Global applications of genomics in healthcare: Cyprus/Sardinia
Screening for thalassemias
Focus of intervention: healthcare providers/community
The Mediterranean peoples are especially at-risk to thalassemias, which affect individuals all over the world, climbing to numbers which are hundreds of thousands. Some countries, such as the United States, India, and other European countries have established some control measures, though there still is a lot to be implemented in populations which are more prone to this disease. Cyprus and Sardinia are two places where strong programs for thalassemia awareness and control have been implemented.
The programs in Cyprus and Sardinia are focused on a variety of aspects, one of which is increasing awareness of thalassemias. They have targeted all types of individuals, from adults to teenagers, encouraging people to be screened and tested. The knowledge has been spread via media, from newspapers to television to lectures in communal areas. Healthcare professionals have been trained in the knowledge of thalassemias as well. In Cyprus, many churches mandate that individuals who want to marry must provide evidence of having been tested for thalassemias. Pamphlets are distributed providing information about the disease, where to be tested, the history of the illness, and how to prevent it, covering all aspects of disease knowledge. Screenings are also conducted in some schools so teenagers are made aware so they can make conscientious decisions when they are adults. The testing is shown to be very accurate using the polymerase chain reaction to observe the specific mutations involved in the genes responsible for the hemoglobin molecule construction. Genetic counselling (link to Genetic Counselling web site) has become a large component of this process and continues to do so.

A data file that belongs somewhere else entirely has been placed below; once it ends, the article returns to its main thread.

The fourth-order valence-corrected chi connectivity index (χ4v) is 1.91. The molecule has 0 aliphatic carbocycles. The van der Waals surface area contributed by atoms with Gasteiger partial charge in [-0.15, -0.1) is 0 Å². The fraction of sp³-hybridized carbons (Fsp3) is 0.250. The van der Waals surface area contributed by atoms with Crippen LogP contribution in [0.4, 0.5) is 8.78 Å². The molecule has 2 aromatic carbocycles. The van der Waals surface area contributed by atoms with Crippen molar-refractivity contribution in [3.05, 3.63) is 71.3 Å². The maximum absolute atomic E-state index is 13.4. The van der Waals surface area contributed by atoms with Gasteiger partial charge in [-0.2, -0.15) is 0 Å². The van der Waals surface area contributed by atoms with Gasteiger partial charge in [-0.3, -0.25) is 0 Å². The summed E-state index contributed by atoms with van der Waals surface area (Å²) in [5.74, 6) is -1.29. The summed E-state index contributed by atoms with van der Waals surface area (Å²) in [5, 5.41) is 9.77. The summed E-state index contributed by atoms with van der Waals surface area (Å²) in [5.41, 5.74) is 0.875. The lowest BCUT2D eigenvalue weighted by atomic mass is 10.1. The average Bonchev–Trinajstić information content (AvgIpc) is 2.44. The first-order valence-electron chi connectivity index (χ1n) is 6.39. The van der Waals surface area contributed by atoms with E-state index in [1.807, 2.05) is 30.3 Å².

According to sources, the screening programs in the Mediterranean countries have proven to be very successful in reducing the number of thalassemia patients. In Sardinia, thalassemia major was present in 1 in 250 births, and has declined to 1 in 4000 births. Other countries in which such thalassemia programs have been introduced also show similar trends.